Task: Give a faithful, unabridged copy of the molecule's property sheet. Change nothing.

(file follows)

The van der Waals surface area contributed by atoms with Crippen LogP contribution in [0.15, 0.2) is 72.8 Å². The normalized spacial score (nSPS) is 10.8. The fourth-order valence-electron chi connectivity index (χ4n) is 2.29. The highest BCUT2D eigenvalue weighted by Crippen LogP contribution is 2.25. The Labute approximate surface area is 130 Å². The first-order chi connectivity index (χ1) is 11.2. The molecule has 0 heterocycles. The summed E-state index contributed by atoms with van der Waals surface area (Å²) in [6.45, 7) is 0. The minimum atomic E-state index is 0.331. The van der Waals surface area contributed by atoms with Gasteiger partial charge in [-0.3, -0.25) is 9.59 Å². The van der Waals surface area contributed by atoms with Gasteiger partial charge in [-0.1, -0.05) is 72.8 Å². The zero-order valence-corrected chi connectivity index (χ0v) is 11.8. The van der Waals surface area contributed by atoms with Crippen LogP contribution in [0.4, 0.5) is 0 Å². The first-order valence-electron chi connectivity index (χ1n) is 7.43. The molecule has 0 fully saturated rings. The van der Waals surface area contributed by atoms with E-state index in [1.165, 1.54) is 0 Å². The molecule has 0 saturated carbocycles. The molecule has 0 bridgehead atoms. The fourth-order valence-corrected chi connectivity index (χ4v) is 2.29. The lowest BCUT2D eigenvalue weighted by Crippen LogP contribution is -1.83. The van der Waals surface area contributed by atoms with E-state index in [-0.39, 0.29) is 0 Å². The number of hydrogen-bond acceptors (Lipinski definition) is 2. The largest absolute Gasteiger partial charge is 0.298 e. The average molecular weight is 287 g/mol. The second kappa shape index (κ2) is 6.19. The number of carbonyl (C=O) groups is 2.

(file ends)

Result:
The van der Waals surface area contributed by atoms with Crippen LogP contribution in [0.15, 0.2) is 72.8 Å². The normalized spacial score (nSPS) is 10.8. The fourth-order valence-electron chi connectivity index (χ4n) is 2.29. The highest BCUT2D eigenvalue weighted by Crippen LogP contribution is 2.25. The Labute approximate surface area is 130 Å². The first-order chi connectivity index (χ1) is 11.2. The molecule has 0 heterocycles. The summed E-state index contributed by atoms with van der Waals surface area (Å²) in [6.45, 7) is 0. The minimum atomic E-state index is 0.331. The van der Waals surface area contributed by atoms with Gasteiger partial charge in [-0.3, -0.25) is 9.59 Å². The van der Waals surface area contributed by atoms with Gasteiger partial charge in [-0.1, -0.05) is 72.8 Å². The zero-order valence-corrected chi connectivity index (χ0v) is 11.8. The van der Waals surface area contributed by atoms with Crippen LogP contribution in [0.4, 0.5) is 0 Å². The first-order valence-electron chi connectivity index (χ1n) is 7.43. The molecule has 0 fully saturated rings. The van der Waals surface area contributed by atoms with E-state index in [1.165, 1.54) is 0 Å². The molecule has 0 saturated carbocycles. The molecule has 0 bridgehead atoms. The fourth-order valence-corrected chi connectivity index (χ4v) is 2.29. The lowest BCUT2D eigenvalue weighted by Crippen LogP contribution is -1.83. The van der Waals surface area contributed by atoms with E-state index in [-0.39, 0.29) is 0 Å². The number of hydrogen-bond acceptors (Lipinski definition) is 2. The largest absolute Gasteiger partial charge is 0.298 e. The average molecular weight is 287 g/mol. The second kappa shape index (κ2) is 6.19. The number of carbonyl (C=O) groups is 2.